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AIM turns 20 this June Reuters

Twenty years ago this Friday (19 June), the Alternative Investment Market (AIM) launched with just ten companies representing a combined value of £82m ($129m). Today, the current market capitalisation of its 1,000 plus constituents stands at over £70bn.

It is testament to its success, says serial AIM director Frank Lewis, currently serving as chairman of Active Energy.

Speaking to IBTimes UK, Lewis said: "AIM has achieved tremendous success. In essence, for a company to succeed, it needs good corporate governance and transparency and AIM has provided a platform for this."

Britain's junior exchange has facilitated £90bn of fundraising since 1995, when it was formed as a sub market of the London Stock Exchange (LSE). Listing on AIM is less costly than the main exchange and its regulatory rules are more flexible.

Lewis, also a former member of the AIM Advisory Council, said: "Twenty years ago, it was a new concept, created for entrepreneurial companies that were interested in raising funds and attracting good people. It was a training ground to help run a business more corporately, for smaller companies to nurture and learn."

However, the market now hosts a plethora of firms that would not fit the moniker "small company". Asos has a market cap of over £3bn, Abcam £1bn and there are over 20 firms worth £500m listed on AIM. Traditionally, firms this big would move to the LSE.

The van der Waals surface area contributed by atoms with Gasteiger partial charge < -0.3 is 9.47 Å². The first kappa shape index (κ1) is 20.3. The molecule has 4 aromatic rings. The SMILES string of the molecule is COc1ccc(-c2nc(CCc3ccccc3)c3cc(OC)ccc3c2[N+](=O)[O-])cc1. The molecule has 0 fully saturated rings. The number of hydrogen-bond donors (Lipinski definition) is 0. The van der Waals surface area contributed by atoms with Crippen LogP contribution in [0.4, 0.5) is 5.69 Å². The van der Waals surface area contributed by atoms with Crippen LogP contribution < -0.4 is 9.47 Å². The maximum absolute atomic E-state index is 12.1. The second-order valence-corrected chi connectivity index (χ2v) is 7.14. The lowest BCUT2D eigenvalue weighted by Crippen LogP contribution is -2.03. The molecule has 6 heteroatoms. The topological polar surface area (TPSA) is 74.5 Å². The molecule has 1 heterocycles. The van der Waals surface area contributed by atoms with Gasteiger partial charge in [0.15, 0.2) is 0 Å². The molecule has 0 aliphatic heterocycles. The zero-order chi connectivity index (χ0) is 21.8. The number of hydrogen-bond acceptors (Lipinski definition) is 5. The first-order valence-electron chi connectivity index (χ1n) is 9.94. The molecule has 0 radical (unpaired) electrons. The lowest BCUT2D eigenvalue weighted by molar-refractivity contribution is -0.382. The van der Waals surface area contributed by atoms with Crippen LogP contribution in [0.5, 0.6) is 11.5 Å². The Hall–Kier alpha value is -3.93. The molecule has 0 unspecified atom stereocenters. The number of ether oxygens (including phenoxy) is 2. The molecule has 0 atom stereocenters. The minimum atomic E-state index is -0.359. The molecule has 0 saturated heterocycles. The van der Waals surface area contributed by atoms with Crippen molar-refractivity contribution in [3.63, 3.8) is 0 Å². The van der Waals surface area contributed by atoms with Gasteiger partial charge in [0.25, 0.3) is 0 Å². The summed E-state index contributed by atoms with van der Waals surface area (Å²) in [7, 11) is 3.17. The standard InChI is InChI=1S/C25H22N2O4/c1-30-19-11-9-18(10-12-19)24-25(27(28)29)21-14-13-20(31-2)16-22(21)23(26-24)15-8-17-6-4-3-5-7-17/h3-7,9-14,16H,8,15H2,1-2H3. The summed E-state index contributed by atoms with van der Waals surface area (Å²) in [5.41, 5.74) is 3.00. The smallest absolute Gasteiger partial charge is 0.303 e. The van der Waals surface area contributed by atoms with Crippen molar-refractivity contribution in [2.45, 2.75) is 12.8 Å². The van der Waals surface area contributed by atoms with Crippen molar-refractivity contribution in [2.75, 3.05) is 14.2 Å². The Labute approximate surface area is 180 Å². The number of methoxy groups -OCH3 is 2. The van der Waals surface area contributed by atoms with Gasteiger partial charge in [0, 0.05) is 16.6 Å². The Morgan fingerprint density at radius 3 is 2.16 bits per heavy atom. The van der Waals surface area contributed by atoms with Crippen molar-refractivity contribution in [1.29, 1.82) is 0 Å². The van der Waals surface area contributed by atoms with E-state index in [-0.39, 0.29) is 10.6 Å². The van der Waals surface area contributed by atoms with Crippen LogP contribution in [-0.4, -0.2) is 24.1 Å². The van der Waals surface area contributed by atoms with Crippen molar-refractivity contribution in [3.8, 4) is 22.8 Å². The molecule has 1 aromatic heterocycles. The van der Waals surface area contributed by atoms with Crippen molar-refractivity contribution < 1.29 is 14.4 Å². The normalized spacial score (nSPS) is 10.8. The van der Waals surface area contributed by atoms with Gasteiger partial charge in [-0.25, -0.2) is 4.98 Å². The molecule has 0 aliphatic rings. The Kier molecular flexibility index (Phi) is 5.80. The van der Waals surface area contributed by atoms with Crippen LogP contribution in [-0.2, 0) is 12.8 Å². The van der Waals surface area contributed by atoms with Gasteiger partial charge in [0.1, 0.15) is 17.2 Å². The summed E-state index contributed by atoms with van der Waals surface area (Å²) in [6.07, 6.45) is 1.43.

Frank Lewis
Frank Lewis is a serial AIM director

Lewis explains why many of them stay: "There's nothing wrong with having larger companies on AIM, but it goes against the whole concept. They're not moving to the LSE because, on AIM, there is less risk for them and it is less onerous in terms of reporting regulations."

The industry veteran also believes that although AIM should have resulted in increased professionalism and transparency, it "hasn't in every instance".

But the market can also be a good barometer of investment trends.

"A few years ago, we had a lot of mining and natural resources companies come on to AIM and now we have tech and health companies, so AIM can be a mirror for the market, for which sectors are growing and what there's an appetite for."

The overwhelming majority of firms listed on AIM are British, but a number of foreign firms have also attempted to raise money and tighten their corporate governance structure by floating. However, this has led to mixed results.

Lewis said: "It doesn't always succeed, some emerging markets companies that list on AIM find the culture too difficult. A number of Chinese companies have left AIM in recent years. Some felt that the quotation was not worth the cost, many did not raise the cash they expected, others, such as cement supplier West China Cement, have moved to other markets."

AIM is estimated to support over 400,000 jobs and it "still has a lot going for it," according to Lewis.

"As the economy continues to grow, it will be a good place for companies that want to raise money and have a bit of credibility."